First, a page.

World Juniors 2020: Top five storylines to watch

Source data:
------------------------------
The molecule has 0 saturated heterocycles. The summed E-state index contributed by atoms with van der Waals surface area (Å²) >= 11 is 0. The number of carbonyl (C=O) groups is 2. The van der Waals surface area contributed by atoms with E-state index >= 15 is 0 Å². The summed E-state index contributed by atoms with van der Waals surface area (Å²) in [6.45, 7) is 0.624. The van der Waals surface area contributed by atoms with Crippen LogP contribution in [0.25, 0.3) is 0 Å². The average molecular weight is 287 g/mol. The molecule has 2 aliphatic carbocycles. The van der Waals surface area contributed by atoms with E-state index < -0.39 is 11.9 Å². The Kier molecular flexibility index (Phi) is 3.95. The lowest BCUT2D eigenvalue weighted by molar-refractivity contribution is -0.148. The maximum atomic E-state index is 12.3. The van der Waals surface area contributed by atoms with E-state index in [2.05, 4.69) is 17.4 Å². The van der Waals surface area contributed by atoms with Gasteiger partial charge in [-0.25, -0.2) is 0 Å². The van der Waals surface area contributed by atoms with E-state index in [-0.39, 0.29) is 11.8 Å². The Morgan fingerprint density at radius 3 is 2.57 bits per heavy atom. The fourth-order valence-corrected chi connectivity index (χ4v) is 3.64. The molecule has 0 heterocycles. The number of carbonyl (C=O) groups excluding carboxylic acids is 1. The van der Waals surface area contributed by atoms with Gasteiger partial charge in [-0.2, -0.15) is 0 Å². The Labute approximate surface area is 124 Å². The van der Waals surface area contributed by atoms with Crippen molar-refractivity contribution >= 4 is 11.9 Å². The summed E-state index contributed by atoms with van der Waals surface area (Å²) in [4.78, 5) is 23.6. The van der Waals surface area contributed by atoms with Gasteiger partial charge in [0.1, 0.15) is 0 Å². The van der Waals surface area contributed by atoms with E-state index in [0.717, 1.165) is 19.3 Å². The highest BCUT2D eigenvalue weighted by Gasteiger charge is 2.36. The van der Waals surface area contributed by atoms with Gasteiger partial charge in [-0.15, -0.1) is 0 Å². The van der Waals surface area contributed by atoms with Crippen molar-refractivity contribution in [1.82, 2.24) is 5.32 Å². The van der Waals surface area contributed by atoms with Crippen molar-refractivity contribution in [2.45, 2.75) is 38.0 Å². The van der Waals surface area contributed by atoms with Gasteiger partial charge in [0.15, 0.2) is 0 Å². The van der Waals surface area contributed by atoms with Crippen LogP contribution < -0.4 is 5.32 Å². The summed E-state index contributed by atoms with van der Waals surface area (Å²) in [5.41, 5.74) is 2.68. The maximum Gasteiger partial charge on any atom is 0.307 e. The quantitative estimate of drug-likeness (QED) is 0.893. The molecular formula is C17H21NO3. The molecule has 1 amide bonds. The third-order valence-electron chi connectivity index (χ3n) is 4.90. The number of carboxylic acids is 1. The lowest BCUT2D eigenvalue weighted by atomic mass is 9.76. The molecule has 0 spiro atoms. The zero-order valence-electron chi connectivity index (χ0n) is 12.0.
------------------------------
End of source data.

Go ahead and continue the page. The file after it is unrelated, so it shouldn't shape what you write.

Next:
first_imgJubilant on-ice celebrations only a few feet away from the disappointed and dejected. The thrill of success and the agony of underachievement. Cinderella stories, overtimes heroics, last-minute suspense and unheralded teenagers going from hero to zero and back to hero — all against the backdrop of national pride.These have become the shared experiences for the millions of viewers worldwide who take in the IIHF World Junior Championship that starts every Dec. 26. This year’s tournament in the Czech Republic shouldn’t be any different as support for junior-age hockey transitions from casual and tame to obsessive and fervent. Not only will the cream of NHL prospect pools be participating but the field is more wide open than in year’s past. With the 2020 edition just around the corner, Sporting News gives you five good reasons to pay attention to this year’s games.Top Storylines for 2020 IIHF World Junior Championship1. Group BOn the surface, it looks like the IIHF purposely stacked Group B with nothing but powerhouses; but remember, the groupings are derived from the previous year’s standings and last year the Canadians and Czechs were bumped to sixth and seventh, respectively, after Switzerland’s upset of Sweden in the quarterfinals. Therefore, the usually lower-seeded Swiss squad has moved to Group A which adds an extra superpower to Group B. Additionally, by sheer coincidence, the Germans — the lowest-ranked team in this year’s tournament — will ice a lineup featuring three potentially high 2020 draft picks and two former first rounders: Moritz Seider and Dominik Bokk.World Juniors 2020: Time, TV channel, livestream, where, when, scheduleTo put it bluntly, every matchup in Group B will be a bitter struggle for supremacy, and there is a significant chance that in the end, a traditional WJC power will be forced to the relegation round. It will also be interesting to see how the expected high 2020 draft picks, and run-and-gun attacks, fare against the tournament’s three premier goalies — Russia’s Yaroslav Askarov, Team USA’s Spencer Knight and Lukas Dostal of the host Czech Republic.Group AGroup BFinlandUnited StatesSwitzerlandRussiaSwedenCanadaSlovakiaCzech RepublicKazakhstanGermany2. 2020 draft prospects aplentyA good way to judge the strength of a draft class is to see how many prospects in their first year of eligibility are invited by their respective nations to participate in a tournament where they could be up to two years younger than the majority of participants. This year, you should expect to see 15 to 25 first-year eligibles suiting up for action at the world juniors.Team USA has opted to exclude any late-2001 or 2002-born players while Canada is bringing four: Alexis Lafreniere, Quinton Byfield, Dawson Mercer and Jamie Drysdale. That represents the most draft-year prospects to don the Maple Leaf at the world juniors since 2008 — when Steven Stamkos, Drew Doughty, Luke Schenn and Zach Boychuk helped bring home a gold medal before being drafted in the first round in June.Sporting News has Lafreniere and Byfield ranked as the top two prospects for June, and Drysdale should be the top defenseman to be called, but there are several other draft hopefuls with star potential who are expected to play key roles for their respective nations. Sweden has a pair of outstanding prospects in wingers Alexander Holtz and Lucas Raymond, and explosive German forward Tim Stutzle is so dynamic, some feel he might actually leapfrog both of them into the top three on draft night.Russia is banking its medal hopes on 17-year-old netminder Askarov, who steered them to gold at the Ivan Hlinka tournament and could be the first goalie drafted in the top five since Carey Price in 2005. Another potential first-round caliber participant is excitable Czech forward Jan Mysak.WJC 2020: Dustin Wolf | Dylan Cozens | Alexis Lafreniere3. Is this Russia’s year?Russia has always been considered a hockey superpower but the breakup of the Soviet Union in 1991 effectively ended its dominance at the world juniors. Since winning eight gold medals and three silvers between 1977 and 1991, the Russians have won only five golds, with the last coming in 2011. To their credit, the Russians usually come away with a significant consolation prize, capturing silver or bronze in seven of the last eight tourneys.This Russian team, made up of players born between the years 2000 and 2002, has been successful in international competition; something that was evident in their suffocating style against all three Canadian major junior leagues — without Askarov — in each of the last two U20 Super Series. Winning gold at the world juniors is never easy, but Russia’s strength in net, along with a physical and mobile defense and two lethal scoring lines, should make them slight favorites to win Group B and ultimately the tournament.4. The Germans are ComingThe Germans earned the right to participate in this year’s tournament by winning the Division 1A World Championship a year ago; however, the reward is being placed in one of the toughest groups in recent history.Germany will arrive in the Czech Republic with one of the best rosters they’ve ever assembled for a junior tournament. They’ll lean on Stutzle to carry the offense, along with Bokk and wingers J.J. Peterka and Lukas Reichel. Bokk, selected 25th overall by the St. Louis Blues and now a Carolina Hurricanes prospect, is more of a goal scorer while Peterka and Reichel have been productive as teenage dual threats in Germany’s elite league. The German will also be solid defensively led by Seider, the Detroit Red Wings 2019 sixth-overall pick.The 2010s: Crosby named NHL Athlete of the Decade | NHL All-Decade Team5. Canada’s Power PlayIt always seems like a national day of mourning in Canada when the country fails to medal, which has been the case in four of the last seven tournaments. While having some of its best under-20 players locked in as NHL regulars seems like a popular excuse, the truth is the failure of the power play — especially last year — has had a profound impact on Canada’s ability to medal with consistency. But the CHL is loaded with skilled players capable of delivering, so the NHL excuse can only go so far. MORE: How to watch Canada’s games in the 2020 tournamentA quick glance at the roster for this year’s tournament, however, makes it clear that Hockey Canada has identified power-play ineffectiveness as a serious concern. Five of the seven defensemen — Ty Smith, Calen Addison, Bowen Byram, Drysdale and Jacob Bernard-Docker — are offensive-minded quarterbacks with playmaking capabilities while every forward, including neophytes like Lafreniere and Byfield, are capable of running a lethal man advantage.The up-tempo and aggressive style the Canadians employ always leads to a high number of power-play opportunities in their favor, especially with whistle-happy IIHF referees. However, if they want to survive Group B, let alone come home with a medal, the power play must succeed.last_img